A healthy workplace environment starts with the individual. In this episode, Elizabeth Nelson and Sabine Ehm walk through the steps to creating one.
Our healthy office design expert guest
Elizabeth Nelson is the Co-Founder and Head of Innovation at Smart Building Certification. She is also the author of The Healthy Office Revolution: A true story of burnout, a wake-up call & better working through science. She considers herself a ‘disruptor’, looking to shake up the way we work.
Elizabeth is a writer, researcher, and entrepreneur, running two businesses and diving into research along the way. In 2020, she co-founded Smart Building Certification, looking to create better sustainable workplace ecosystems. We see efforts to find a way to bring together these industries in a way that improves work spaces, changes business models, and makes them more competitive.
In her book, Elizabeth shares a very personal story from her 20s. She faced burnout and was on a mission to prove we can do things better in the workplace. She believes we can change the way we work if we start with the individual.
Listen to these clips to learn more about Elizabeth’s approach to creating a healthy workplace environment.
Rest is vital for healthy working
“I’ve worked like crazy all week, and I’m not coming into the office today. I’m staying in my pajamas, I’m sleeping until 12, and I’m not available. ” – Elizabeth Nelson
While working at an advertising agency, Elizabeth often heard that she was ‘too nice for this’. In other words, her personality wasn’t fit for the industry. Afterwards, Sabine expresses how unfortunate it is that we are often not allowed to be nice in business to be taken seriously. Elizabeth goes on to describe some of her colleagues as diva-ish. After working hard, they would announce their absence from the office to recover.
“That moment of saying I’ve given so much more than expected, and now I’m going to rest is important.” Overextending ourselves and working 40+ hour weeks is absurd. “There are dips and flows, and that’s how people work.”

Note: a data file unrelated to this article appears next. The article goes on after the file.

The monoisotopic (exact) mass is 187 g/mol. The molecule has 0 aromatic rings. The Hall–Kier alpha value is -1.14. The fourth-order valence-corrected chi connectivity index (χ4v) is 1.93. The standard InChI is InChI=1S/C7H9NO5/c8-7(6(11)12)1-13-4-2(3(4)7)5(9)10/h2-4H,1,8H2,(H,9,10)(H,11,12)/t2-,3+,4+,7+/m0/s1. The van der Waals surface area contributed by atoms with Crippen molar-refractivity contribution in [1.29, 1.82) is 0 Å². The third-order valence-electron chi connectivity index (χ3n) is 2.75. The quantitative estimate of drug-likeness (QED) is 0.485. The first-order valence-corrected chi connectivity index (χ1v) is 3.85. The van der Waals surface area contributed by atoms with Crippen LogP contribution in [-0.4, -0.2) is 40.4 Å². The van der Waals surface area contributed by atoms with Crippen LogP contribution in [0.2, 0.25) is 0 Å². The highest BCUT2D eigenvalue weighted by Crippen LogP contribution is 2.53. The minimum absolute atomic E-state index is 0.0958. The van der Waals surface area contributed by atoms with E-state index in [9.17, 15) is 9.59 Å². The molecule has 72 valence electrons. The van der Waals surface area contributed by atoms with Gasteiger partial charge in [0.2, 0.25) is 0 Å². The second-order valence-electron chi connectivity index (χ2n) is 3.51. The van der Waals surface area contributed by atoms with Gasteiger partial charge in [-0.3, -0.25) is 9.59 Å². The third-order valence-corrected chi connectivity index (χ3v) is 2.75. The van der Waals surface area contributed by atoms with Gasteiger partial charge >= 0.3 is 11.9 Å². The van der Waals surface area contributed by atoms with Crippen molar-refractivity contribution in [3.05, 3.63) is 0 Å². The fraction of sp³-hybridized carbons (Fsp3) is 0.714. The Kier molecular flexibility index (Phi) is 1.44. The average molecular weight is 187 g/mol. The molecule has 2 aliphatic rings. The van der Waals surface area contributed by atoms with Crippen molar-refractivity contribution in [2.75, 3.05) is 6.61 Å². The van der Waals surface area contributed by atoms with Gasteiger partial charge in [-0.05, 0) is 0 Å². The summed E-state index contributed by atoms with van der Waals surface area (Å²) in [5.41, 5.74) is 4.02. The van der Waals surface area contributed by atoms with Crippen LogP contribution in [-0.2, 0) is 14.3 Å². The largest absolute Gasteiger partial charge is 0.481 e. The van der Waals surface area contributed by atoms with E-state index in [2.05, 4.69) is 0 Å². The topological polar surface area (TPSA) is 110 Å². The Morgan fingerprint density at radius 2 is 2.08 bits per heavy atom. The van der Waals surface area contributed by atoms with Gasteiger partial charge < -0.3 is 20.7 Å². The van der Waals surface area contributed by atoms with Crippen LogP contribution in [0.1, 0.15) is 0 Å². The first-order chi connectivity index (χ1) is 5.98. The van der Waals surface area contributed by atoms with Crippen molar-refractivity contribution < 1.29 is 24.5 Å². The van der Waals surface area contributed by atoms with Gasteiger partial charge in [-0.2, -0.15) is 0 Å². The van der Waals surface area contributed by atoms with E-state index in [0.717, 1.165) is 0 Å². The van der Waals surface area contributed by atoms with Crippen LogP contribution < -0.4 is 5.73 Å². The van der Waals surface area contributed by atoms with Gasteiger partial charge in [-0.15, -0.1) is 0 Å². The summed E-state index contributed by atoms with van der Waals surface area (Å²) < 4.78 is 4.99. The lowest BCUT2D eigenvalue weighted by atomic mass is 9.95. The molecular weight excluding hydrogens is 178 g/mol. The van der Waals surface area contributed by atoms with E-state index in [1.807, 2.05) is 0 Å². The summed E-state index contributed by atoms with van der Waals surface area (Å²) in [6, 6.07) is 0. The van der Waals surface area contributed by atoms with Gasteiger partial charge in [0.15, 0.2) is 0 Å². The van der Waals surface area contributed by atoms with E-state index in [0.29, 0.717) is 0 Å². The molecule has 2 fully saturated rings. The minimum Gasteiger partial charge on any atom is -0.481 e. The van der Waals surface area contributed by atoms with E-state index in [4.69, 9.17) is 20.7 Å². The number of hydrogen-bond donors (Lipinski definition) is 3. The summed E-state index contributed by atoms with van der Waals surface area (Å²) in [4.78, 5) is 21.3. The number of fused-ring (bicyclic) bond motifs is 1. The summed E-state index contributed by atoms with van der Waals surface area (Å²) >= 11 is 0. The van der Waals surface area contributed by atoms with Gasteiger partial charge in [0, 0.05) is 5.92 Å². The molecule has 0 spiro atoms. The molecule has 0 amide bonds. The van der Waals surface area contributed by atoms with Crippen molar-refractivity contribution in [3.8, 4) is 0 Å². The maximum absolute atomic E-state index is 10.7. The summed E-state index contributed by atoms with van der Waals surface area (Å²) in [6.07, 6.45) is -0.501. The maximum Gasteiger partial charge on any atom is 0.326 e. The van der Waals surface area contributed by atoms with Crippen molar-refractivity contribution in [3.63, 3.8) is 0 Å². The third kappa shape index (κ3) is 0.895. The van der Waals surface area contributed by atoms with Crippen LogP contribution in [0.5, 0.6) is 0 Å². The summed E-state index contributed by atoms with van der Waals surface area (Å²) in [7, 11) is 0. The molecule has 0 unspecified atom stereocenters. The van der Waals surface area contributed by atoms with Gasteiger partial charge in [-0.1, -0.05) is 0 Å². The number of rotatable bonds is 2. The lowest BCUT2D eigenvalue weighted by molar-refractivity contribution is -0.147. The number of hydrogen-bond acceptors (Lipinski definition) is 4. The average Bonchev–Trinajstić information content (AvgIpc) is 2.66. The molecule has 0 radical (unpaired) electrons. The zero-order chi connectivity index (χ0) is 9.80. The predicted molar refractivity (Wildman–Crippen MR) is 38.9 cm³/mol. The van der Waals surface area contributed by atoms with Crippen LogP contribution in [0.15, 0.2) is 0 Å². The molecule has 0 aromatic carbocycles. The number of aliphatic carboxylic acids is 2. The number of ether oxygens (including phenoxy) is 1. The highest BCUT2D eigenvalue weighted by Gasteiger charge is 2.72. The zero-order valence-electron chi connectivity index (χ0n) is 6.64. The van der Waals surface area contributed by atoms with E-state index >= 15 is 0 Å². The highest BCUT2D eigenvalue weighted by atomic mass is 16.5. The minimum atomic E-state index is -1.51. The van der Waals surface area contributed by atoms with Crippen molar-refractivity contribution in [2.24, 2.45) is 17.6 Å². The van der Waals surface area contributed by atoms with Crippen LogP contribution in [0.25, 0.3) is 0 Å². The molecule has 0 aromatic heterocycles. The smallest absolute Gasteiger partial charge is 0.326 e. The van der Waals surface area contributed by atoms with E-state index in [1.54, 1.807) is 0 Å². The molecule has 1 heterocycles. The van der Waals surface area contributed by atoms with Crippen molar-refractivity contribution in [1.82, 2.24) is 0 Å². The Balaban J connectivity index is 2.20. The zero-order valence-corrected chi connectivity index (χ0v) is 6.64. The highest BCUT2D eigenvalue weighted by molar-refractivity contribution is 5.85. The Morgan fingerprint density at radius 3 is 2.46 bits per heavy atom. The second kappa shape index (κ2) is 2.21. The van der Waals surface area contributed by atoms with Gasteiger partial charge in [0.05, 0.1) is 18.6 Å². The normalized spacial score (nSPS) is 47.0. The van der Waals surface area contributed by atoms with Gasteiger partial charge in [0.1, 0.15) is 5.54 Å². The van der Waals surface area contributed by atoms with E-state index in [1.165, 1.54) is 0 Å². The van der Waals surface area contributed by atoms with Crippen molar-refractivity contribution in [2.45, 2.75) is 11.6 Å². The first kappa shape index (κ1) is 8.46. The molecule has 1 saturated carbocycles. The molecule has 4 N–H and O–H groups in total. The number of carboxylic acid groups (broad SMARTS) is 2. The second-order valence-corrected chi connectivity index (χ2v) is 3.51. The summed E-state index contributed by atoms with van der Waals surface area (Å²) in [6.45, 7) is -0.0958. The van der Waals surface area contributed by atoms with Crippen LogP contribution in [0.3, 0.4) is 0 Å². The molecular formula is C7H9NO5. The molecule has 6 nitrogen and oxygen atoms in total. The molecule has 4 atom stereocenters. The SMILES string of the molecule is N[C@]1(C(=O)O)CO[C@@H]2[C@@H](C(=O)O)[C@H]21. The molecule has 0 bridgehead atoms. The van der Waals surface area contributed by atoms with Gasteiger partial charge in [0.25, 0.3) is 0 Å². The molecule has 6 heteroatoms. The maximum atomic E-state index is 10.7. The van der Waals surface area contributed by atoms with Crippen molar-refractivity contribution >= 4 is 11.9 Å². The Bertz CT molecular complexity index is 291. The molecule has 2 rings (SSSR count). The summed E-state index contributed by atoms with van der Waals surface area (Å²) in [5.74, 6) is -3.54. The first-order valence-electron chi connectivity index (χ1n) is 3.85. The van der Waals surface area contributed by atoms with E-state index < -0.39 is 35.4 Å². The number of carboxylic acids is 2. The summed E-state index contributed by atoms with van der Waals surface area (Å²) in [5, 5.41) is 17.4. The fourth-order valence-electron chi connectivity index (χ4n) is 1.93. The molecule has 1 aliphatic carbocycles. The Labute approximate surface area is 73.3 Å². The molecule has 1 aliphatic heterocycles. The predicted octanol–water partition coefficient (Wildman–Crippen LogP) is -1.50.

Inclusivity in sustainable workplaces
“There’s so much that we’re doing wrong with the way that we’re working now. Anything that we play around with will probably be an improvement.” – Elizabeth Nelson
Whenever someone asks Elizabeth what needs to change, she says everything. And, it starts with the individual. Each person should learn what work style suits them best, and companies must value it. For example, Elizabeth speaks of chronotypes. “We shouldn’t have to set an alarm in the morning. If you do, it means you’re waking up too early”. Everyone is different, and some people function better at certain hours. Forcing ourselves to work through hours when our bodies are craving sleep can be similar to having constant jet lag.
“[We must] learn who we are, and fight for that”. Companies must build environments that support every type of person. Another example of an undervalued group is introverts. They are overwhelmingly underrepresented in the workplace. They are often also a later chronotype, creating a “pool of people who are under a lot more stress at the office”.
Technology’s role in improving the workplace
“Technology is one of the best tools we can use to study what’s going on in the office.” – Elizabeth Nelson
“Are we working in a sustainable way? Is our business model actually utilizing the space and time that we have possible for creating sustainable workplaces? How can we improve?” The future of CRE relies on technology. Measuring what’s going on will allow companies to gain insight in a way they haven’t been able to before. And, “anything that you measure will invariably improve”.
There is no cookie-cutter workplace; the design should be “for those people at that time”. In this clip, Elizabeth explains how through Smart Building Certification, companies have started seeing the data and coming up with incredible solutions. Business models have changed, space utilization has shifted, and even the way companies discuss the issue has changed.
Conclusion for a healthy workplace environment
Understanding and valuing how each individual works will lead to a healthier workplace. Being able to set boundaries and expectations is important. And, the #1 way that companies will be able to understand how their healthy office space is being used is through data. Viewing and measuring workplace data will undoubtedly lead to huge changes in the industry.
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